Last year, a friend who runs a middle school in Red Hook, Brooklyn invited me to speak to a group of eighth graders at their career day. My fellow speakers were an education administrator and a pharmaceutical salesperson. Compared to them, my career arc was a little harder to explain.

My message boiled down to this: I had built a career off of making things and putting them on the internet.

I started with an idea: a sports website called Bleacher Report that my friends and I had dreamed up. We didn't feel like there was a sports site out there that covered the teams we cared about, or talked about sports the way we did with our friends.

So we built it. We put it on the internet. People liked it. We kept improving on it. Kept creating and building. Rinse and repeat, that’s been my career.

I wasn’t telling these kids to go post everything they did or thought they had to the internet. In today’s era of oversharing and social media anxiety, that sounds irresponsible. I may have even seen the teacher wince as I started to go down that path.

My message was more about trusting the creative process. Not being afraid to think of something new. To create and put it out there for the world to see. To share your ideas and dreams with others. To seek feedback and collaborators. If you have the courage and conviction to do that, good things can happen.

Being creative means being vulnerable and avoiding self censorship. Do that, and you can open up new pathways and possibilities. I never would have imagined that the sports website I started with friends in my early 20’s would one day rival ESPN. And yet here we are.

I've built my whole career on making things and putting them on the internet.

First there was Bleacher Report. Then inspiration struck again. I had an idea for a site that covered science and innovation alongside science fiction and comic books. So I created Inverse. Within each of these larger projects there have been countless smaller components of creation.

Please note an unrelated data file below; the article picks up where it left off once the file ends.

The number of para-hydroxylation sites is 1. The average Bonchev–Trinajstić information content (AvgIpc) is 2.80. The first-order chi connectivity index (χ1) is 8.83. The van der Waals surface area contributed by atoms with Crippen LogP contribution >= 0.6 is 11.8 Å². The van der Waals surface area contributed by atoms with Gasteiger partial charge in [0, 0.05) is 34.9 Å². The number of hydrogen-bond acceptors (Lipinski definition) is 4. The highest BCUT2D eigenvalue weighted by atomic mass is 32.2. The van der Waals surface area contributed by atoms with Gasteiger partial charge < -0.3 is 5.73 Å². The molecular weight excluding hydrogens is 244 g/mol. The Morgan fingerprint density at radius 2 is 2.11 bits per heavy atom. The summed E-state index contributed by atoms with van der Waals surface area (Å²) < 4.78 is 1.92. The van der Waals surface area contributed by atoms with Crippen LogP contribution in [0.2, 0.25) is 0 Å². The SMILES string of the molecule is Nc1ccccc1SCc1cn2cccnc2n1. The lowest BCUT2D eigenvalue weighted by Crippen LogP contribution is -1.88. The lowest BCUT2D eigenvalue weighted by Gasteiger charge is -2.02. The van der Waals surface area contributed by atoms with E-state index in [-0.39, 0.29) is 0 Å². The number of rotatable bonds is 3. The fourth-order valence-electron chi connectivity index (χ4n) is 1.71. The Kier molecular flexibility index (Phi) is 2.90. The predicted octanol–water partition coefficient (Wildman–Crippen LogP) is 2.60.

There’s no greater adrenaline shot for me than creating. The process of forming an idea, building on it, and bringing it to life never fails to get me into a flow state. Every startup or creative pursuit provides boundless opportunity for this process. That’s where the fun is.

The internet is the perfect medium to engender this process. You can think of something, and instantaneously put it out there for all the world to see. Others can find it, and build on it. It’s magic.

Over the course of building two companies, I found less time for being creative. Many of my days filled up with managerial and operational responsibilities. Those parts of building businesses are essential, especially as you scale. But for me, nothing beats the spark of creativity.

Recently, I’ve been re-evaluating how I spend my time and mental energy. After selling Inverse last year, the thought of “What’s next?” has become more front and center. And spending more time at home these last few months has led to more moments of introspection.

We all have the choice of what we focus on, what activities we make time for in our lives. As I’ve pondered that decision, the path for me has become clear. It’s led me back to the one thing that has been a through line my entire adult life.

I’m excited to go back to the beginning. To making things and putting them on the internet.

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